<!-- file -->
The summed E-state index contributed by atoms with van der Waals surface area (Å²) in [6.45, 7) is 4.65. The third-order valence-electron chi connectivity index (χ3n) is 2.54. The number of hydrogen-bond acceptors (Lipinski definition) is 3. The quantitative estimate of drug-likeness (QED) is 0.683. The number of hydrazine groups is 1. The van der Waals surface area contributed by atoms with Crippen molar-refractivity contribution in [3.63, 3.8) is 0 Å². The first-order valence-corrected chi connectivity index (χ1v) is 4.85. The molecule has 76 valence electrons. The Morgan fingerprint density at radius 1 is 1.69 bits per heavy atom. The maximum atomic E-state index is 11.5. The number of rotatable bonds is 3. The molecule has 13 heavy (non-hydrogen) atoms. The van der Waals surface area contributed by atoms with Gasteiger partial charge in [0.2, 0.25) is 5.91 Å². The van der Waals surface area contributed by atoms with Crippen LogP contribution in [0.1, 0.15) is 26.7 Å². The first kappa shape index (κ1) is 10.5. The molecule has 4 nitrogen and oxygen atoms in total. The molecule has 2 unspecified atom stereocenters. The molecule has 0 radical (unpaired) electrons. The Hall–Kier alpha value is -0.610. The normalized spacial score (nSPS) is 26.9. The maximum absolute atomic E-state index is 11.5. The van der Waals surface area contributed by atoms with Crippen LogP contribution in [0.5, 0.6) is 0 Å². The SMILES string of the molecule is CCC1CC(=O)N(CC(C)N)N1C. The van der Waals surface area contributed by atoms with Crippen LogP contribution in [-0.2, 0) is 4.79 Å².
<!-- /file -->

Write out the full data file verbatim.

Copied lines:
The summed E-state index contributed by atoms with van der Waals surface area (Å²) in [6.45, 7) is 4.65. The third-order valence-electron chi connectivity index (χ3n) is 2.54. The number of hydrogen-bond acceptors (Lipinski definition) is 3. The quantitative estimate of drug-likeness (QED) is 0.683. The number of hydrazine groups is 1. The van der Waals surface area contributed by atoms with Crippen molar-refractivity contribution in [3.63, 3.8) is 0 Å². The first-order valence-corrected chi connectivity index (χ1v) is 4.85. The molecule has 76 valence electrons. The Morgan fingerprint density at radius 1 is 1.69 bits per heavy atom. The maximum atomic E-state index is 11.5. The number of rotatable bonds is 3. The molecule has 13 heavy (non-hydrogen) atoms. The van der Waals surface area contributed by atoms with Gasteiger partial charge in [0.2, 0.25) is 5.91 Å². The van der Waals surface area contributed by atoms with Crippen LogP contribution in [0.1, 0.15) is 26.7 Å². The first kappa shape index (κ1) is 10.5. The molecule has 4 nitrogen and oxygen atoms in total. The molecule has 2 unspecified atom stereocenters. The molecule has 0 radical (unpaired) electrons. The Hall–Kier alpha value is -0.610. The normalized spacial score (nSPS) is 26.9. The maximum absolute atomic E-state index is 11.5. The van der Waals surface area contributed by atoms with Crippen LogP contribution in [0.5, 0.6) is 0 Å². The SMILES string of the molecule is CCC1CC(=O)N(CC(C)N)N1C. The van der Waals surface area contributed by atoms with Crippen LogP contribution in [-0.2, 0) is 4.79 Å².